Sunday, October 16, 2016

Andrzej Jagodziński – W Hołdzie Wolności (2015)

Andrzej Jagodziński

Andrzej Jagodziński - piano
Robert Majewski - trumpet
Anna Stankiewicz - vocals
Agnieszka Wilczyńska - vocals
Janusz Strobel - guitar
Adam Cegielski - bass
Czesław Bartkowski - drums

W Hołdzie Wolności


POLSKIE RADIO 1986

By Adam Baruch

This is a live recording of a concert performed by veteran Polish Jazz pianist/composer Andrzej Jagodziński, which was organized to commemorate the fifteenth Anniversary of the IPN (Institute of National Remembrance). For the concert Jagodziński collected thirteen pieces of Polish music, which constitute a soundtrack of the Polish struggle for Freedom, both National and Political. They range from music composed by the Polish National composer Frederic Chopin to popular Folk and Pop songs, mostly those related in many ways to the Polish underground struggle during WW II, including the heroic Warsaw Ghetto uprising and the no less heroic Warsaw Uprising, the anti-Communist struggle following the immediate post-WW II years and up to the Solidarity movement, which finally led to the creation of the Free Polish Republic with the fall of the Soviet Empire.

These are all undoubtedly patriotic songs, one way or another, and in time when patriotism is often not considered as "politically correct", it is encouraging to see musicians taking a clear stand, without being ashamed or intimidated by it. Polish Jazz history has always been intertwined with political messages, as was Polish Literature, Poetry, Film and all other Arts. Being able to state one's political or patriotic view is after all an integral ingredient of the very Freedom, Poles have been fighting for so long.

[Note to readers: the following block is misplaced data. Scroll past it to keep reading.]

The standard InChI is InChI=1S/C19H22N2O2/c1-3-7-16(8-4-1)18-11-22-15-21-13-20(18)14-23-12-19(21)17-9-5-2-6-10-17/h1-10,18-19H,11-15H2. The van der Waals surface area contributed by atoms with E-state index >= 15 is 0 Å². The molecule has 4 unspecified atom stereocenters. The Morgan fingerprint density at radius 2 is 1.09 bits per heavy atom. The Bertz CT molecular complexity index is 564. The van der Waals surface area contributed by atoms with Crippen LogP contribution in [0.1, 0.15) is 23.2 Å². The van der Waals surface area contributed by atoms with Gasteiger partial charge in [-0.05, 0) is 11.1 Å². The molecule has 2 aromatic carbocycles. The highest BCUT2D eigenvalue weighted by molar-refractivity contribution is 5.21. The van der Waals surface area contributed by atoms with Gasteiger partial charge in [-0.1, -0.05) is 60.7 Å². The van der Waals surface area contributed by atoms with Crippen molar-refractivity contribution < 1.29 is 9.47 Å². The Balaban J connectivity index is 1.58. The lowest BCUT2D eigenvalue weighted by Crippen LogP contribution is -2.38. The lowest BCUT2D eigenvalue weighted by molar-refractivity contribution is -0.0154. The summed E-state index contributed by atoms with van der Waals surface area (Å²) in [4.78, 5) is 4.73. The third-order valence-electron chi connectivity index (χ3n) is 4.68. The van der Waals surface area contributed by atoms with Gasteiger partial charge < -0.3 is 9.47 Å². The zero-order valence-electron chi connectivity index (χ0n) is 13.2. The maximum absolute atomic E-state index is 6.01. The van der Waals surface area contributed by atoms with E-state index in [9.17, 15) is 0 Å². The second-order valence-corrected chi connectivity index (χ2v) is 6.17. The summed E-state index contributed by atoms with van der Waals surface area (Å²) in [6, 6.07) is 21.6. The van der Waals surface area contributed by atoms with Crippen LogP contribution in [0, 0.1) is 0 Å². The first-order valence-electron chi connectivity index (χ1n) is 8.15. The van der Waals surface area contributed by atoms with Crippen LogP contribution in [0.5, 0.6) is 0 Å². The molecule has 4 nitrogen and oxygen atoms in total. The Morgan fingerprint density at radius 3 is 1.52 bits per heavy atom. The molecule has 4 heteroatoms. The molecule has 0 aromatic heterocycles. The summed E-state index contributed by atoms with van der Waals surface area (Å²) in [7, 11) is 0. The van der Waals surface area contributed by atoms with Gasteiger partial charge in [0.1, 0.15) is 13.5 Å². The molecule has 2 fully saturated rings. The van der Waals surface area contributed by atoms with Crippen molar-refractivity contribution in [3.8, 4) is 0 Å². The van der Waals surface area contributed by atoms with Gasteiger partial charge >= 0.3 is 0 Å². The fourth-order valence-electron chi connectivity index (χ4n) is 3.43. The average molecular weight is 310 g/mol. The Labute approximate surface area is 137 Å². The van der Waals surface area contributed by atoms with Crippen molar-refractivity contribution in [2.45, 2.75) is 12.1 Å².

Jagodziński "called to arms" some of the top Polish Jazz musicians on this album: vocalists Anna Stankiewicz and Agnieszka Wilczyńska, guitarist Janusz Strobel, trumpeter Robert Majewski, bassist Adam Cegielski and drummer Czesław Bartkowski. They all perform brilliantly, which is hardly surprising considering their experience and talent, creating a sensitive, intelligent and moving piece of meaningful music with carries a clear message without being vulgar or offensive. Jagodziński's arrangements are all elegant and tasteful, suiting the atmosphere ideally.

Of course this album has a layer which speaks only to people, who understand the Polish language and have some knowledge of Polish history. Nevertheless it has also universal values, which should be able to cross language barriers. This album made very little impact on the Polish Jazz scene at the time of its release, which is a great pity. The fragmented and often plainly divided Polish Society should really grow up put aside its political differences, when it comes to appreciation of Art or human relationships. The precious Freedom is after all so fragile and easily lost.

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